Court of Appeals of Ohio, Eleventh District, Portage
Criminal Appeal from the Portage County Court of Common
Pleas, Case No. 2009 CR 0498.
Reversed and remanded.
V. Vigluicci, Portage County Prosecutor, and Pamela J.
Holder, Assistant Prosecutor, For Plaintiff-Appellee.
Michael A. Partlow, For Defendant-Appellant.
CYNTHIA WESTCOTT RICE, J.
Appellant, Danny J. Lantz, appeals from the judgment of the
Portage County Court of Common Pleas, concluding it possessed
continuing jurisdiction, pursuant to R.C. 2945.401 (J)(1)(b),
to keep appellant committed to a mental health institution
after he was found not guilty by reason of insanity in 2009
on two counts of felonious assault. We reverse and remand the
In August 2009, the Portage County Grand Jury indicted
appellant on two counts of felonious assault, second-degree
felonies under R.C. 2903.11(A)(2). Almost immediately after
appellant's arraignment, his counsel moved the trial
court to order an evaluation of his sanity at the time the
two offenses allegedly took place. Following the completion
of the first psychological evaluation, the trial court
conducted a hearing and found that appellant was competent to
stand trial. Nevertheless, the court still ordered that a
second evaluation be performed. Furthermore, appellant's
counsel filed a written plea of not guilty by reason of
Prior to the scheduled date for his trial in late December
2009, appellant executed a written waiver of his
constitutional right to a jury trial. At the beginning of the
ensuing bench trial, the state and appellant submitted into
evidence certain stipulations of fact and a copy of a
psychological report. Upon approving the stipulations and
fully reviewing the report, the trial court found appellant
not guilty by reason of insanity ("NGRI") as to
both counts of the indictment. In so concluding, the court
by clear and convincing evidence that the defendant is
subject to hospitalization and, therefore, based on the
recommendation of the psychologist the defendant shall be
committed for the maximum sentence allowable or until
restored to sanity to Heartland Behavioral Healthcare Center,
the least restrictive setting consistent with the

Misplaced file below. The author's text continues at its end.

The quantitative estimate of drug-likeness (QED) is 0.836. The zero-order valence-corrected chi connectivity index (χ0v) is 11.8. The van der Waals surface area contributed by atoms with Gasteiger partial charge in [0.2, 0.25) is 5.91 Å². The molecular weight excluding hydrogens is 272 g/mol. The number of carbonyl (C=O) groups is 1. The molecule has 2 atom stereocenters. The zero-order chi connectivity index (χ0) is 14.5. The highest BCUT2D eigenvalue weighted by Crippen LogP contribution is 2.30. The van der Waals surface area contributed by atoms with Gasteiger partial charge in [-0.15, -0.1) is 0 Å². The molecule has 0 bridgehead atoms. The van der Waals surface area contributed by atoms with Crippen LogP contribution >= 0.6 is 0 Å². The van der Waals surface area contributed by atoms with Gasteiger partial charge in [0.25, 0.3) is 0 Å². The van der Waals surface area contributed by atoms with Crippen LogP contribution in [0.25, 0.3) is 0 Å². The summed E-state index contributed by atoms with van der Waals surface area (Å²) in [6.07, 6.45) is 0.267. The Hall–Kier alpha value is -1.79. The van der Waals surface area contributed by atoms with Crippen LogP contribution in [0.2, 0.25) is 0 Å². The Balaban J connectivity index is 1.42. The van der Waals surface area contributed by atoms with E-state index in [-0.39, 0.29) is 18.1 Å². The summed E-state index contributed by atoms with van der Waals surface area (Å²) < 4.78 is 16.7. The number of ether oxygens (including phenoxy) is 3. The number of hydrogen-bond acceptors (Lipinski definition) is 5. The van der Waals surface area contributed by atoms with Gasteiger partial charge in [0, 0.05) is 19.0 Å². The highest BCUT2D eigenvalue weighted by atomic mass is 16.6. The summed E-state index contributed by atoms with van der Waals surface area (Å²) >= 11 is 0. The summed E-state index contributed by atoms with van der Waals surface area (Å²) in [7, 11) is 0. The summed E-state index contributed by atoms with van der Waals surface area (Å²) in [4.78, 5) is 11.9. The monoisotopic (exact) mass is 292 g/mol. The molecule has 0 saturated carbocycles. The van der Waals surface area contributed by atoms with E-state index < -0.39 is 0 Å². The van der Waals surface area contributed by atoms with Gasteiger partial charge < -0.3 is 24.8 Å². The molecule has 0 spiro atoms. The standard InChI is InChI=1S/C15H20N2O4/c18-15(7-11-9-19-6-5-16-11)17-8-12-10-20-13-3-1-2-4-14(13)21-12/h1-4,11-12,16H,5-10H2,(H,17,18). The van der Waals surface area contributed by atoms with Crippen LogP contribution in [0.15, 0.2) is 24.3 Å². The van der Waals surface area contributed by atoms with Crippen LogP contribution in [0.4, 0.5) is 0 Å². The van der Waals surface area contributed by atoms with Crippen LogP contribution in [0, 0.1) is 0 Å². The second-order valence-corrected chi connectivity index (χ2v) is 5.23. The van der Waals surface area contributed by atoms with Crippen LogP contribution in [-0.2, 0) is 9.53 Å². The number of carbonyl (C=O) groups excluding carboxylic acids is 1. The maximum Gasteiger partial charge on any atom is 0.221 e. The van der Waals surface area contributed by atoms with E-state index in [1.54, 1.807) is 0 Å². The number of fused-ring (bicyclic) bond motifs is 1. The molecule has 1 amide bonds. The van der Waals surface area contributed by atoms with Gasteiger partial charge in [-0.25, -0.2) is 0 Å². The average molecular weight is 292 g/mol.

defendant's treatment needs and community safety. The
court shall retain jurisdiction of this matter.
Pursuant to statute, continued commitment hearings and status
hearings were held over the years. The last mandatory
two-year review hearing occurred on September 6, 2016. The
parties stipulated to the report from Northcoast Behavioral
Healthcare ("NBH") and the trial court found
appellant was "mentally ill, subject to hospitalization
and NBH [was] the least restrictive and appropriate
On December 6, 2017, appellant's counsel moved the trial
court to enter a nunc pro tunc judgment to change the
original judgment committing appellant to the mental health
institution. The motion sought to change the court's
original order to commit appellant "for the maximum
sentence allowable or until restored to sanity * * *" to
commit appellant "for the maximum prison term for the
most serious offense, a term of eight years." Counsel
argued the original statement of commitment improperly
enlarged the time-frame over which the court could exercise
jurisdiction, for up to 16 years, in violation of R.C.
The matter proceeded to hearing on January 12, 2018.
Appellant's counsel argued that, pursuant to R.C.
2945.401(J)(1)(b), the maximum permissible time over which
the trial court could exercise jurisdiction over appellant
was eight years, the maximum penalty for the most serious
offense in appellant's case, a felony-two felonious
assault. The state argued that, because appellant was charged
with two counts of felonious assault on separate victims, and
both were equally serious, the trial court could exercise
jurisdiction over appellant for sixteen years, the maximum
penalty for the charges if they were run consecutively.
The state also called Dr. Ellen Hott, the attending
psychiatrist at the institution where appellant resides.
Appellant was diagnosed with schizoaffective disorder,
bipolar type, and had a history of substance use disorder
that was in institutional remission. Dr. Hott testified
appellant's treatment plan was to continue his
antipsychotic and mood stabilizing medications that were
currently given in long acting injectable form. Dr.
Hott's recommendation was that appellant continue the
treatment plan under hospital supervision. Dr. Hott testified
that appellant has directly advised her that he wishes to
discontinue antipsychotic medication and plans to do so upon
his discharge. She further testified, however, that if
appellant discontinued his medication, there was a strong
possibility, in light of his diagnoses, he would become
After the hearing, the trial court determined it had
continuing jurisdiction over appellant for up to 16 years
after he was found NGRI. The trial court granted the